In an introductory account of the vegetative morphology of Thalassia testudinum König, a very constant organ symmetry is described. A horizontal long-shoot bearing only scale-leaves produces lateral buds alternately on opposite sides at regular intervals separated by 9 to
13 internodes. No buds are associated with intervening scales. Buds are opposite, not axillant to the subtending leaf and because of this unusual position and their precocious development it can be disputed that they are lateral. Buds become erect short-shoots bearing, initially, scale-leaves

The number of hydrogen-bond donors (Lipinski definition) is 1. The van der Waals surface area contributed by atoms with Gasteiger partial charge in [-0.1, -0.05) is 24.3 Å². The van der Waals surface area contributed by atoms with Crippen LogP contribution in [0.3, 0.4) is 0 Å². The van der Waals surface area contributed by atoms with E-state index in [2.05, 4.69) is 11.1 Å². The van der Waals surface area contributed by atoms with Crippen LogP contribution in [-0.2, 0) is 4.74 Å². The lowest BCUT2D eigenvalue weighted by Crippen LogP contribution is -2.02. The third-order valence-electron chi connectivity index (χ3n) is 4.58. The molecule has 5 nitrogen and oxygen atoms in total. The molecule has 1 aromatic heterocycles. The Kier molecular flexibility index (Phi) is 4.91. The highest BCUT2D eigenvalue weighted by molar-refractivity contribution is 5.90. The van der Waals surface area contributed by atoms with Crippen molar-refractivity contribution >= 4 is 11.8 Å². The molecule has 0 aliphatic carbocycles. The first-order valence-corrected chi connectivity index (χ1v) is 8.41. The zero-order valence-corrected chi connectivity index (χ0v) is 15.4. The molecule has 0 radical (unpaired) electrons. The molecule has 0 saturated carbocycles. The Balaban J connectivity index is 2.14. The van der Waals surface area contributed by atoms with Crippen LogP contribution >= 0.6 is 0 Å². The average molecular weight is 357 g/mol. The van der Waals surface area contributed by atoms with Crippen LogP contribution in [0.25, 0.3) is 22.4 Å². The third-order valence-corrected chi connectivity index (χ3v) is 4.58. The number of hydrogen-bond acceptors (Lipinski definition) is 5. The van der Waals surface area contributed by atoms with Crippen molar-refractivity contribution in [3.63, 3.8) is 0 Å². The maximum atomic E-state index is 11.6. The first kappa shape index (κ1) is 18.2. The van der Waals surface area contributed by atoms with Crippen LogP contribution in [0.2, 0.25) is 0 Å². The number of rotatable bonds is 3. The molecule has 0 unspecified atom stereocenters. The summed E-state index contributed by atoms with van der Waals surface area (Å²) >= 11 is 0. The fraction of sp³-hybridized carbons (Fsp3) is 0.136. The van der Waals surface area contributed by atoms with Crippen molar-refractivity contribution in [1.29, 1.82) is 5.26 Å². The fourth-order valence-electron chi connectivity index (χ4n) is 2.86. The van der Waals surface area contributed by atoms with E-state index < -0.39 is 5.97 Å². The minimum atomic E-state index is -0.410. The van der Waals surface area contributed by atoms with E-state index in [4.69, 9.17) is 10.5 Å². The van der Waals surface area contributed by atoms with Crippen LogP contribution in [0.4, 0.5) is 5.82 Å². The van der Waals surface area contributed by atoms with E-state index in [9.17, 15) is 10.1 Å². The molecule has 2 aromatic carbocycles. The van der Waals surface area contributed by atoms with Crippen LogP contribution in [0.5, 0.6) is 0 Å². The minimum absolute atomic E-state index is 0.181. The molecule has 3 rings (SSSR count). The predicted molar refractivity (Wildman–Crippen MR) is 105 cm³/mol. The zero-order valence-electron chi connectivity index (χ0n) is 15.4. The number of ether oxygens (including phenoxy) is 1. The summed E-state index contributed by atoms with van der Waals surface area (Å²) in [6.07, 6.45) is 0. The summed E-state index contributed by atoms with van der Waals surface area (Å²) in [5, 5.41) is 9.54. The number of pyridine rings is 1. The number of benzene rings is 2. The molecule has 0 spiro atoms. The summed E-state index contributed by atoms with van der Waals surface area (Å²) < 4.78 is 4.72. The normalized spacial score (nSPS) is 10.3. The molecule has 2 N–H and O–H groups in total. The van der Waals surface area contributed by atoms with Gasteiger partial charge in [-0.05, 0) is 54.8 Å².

but soon, foliage-leaves. Long- and short-shoots have the same fundamental symmetry. Each is autonomous so that the one can only become the other by branching. Because of the absence of residual meristems, growth of Thalassia is largely dependent on activity of shoot apical meristems,
even root production being limited to apical regions. In the absence of rhizome apices, isolated fragments do not regenerate.
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